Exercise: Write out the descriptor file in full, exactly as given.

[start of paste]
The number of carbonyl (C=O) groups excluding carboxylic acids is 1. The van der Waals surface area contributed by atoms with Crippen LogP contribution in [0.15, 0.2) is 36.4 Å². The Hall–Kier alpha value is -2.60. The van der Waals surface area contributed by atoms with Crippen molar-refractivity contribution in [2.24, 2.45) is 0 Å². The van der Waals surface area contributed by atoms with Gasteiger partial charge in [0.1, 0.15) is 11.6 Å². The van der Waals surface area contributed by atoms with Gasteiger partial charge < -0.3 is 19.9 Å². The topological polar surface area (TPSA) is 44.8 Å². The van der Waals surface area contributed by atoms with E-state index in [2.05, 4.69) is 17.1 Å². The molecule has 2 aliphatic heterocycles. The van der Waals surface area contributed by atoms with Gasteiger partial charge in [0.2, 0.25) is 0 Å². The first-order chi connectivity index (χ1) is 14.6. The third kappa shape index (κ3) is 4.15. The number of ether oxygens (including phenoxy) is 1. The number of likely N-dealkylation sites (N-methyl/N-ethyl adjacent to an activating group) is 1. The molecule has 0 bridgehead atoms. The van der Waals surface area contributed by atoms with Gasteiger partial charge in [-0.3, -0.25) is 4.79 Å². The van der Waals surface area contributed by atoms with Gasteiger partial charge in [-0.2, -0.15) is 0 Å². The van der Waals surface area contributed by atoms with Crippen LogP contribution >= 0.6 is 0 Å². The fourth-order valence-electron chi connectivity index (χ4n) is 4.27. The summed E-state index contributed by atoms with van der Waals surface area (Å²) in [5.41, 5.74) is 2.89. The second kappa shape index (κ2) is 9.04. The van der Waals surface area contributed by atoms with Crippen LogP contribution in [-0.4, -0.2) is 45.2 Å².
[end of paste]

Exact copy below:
The number of carbonyl (C=O) groups excluding carboxylic acids is 1. The van der Waals surface area contributed by atoms with Crippen LogP contribution in [0.15, 0.2) is 36.4 Å². The Hall–Kier alpha value is -2.60. The van der Waals surface area contributed by atoms with Crippen molar-refractivity contribution in [2.24, 2.45) is 0 Å². The van der Waals surface area contributed by atoms with Gasteiger partial charge in [0.1, 0.15) is 11.6 Å². The van der Waals surface area contributed by atoms with Gasteiger partial charge < -0.3 is 19.9 Å². The topological polar surface area (TPSA) is 44.8 Å². The van der Waals surface area contributed by atoms with E-state index in [2.05, 4.69) is 17.1 Å². The molecule has 2 aliphatic heterocycles. The van der Waals surface area contributed by atoms with Gasteiger partial charge in [0.2, 0.25) is 0 Å². The first-order chi connectivity index (χ1) is 14.6. The third kappa shape index (κ3) is 4.15. The number of ether oxygens (including phenoxy) is 1. The number of likely N-dealkylation sites (N-methyl/N-ethyl adjacent to an activating group) is 1. The molecule has 0 bridgehead atoms. The van der Waals surface area contributed by atoms with Gasteiger partial charge in [-0.3, -0.25) is 4.79 Å². The van der Waals surface area contributed by atoms with Gasteiger partial charge in [-0.2, -0.15) is 0 Å². The van der Waals surface area contributed by atoms with Crippen LogP contribution >= 0.6 is 0 Å². The fourth-order valence-electron chi connectivity index (χ4n) is 4.27. The summed E-state index contributed by atoms with van der Waals surface area (Å²) in [5.41, 5.74) is 2.89. The second kappa shape index (κ2) is 9.04. The van der Waals surface area contributed by atoms with Crippen LogP contribution in [-0.4, -0.2) is 45.2 Å².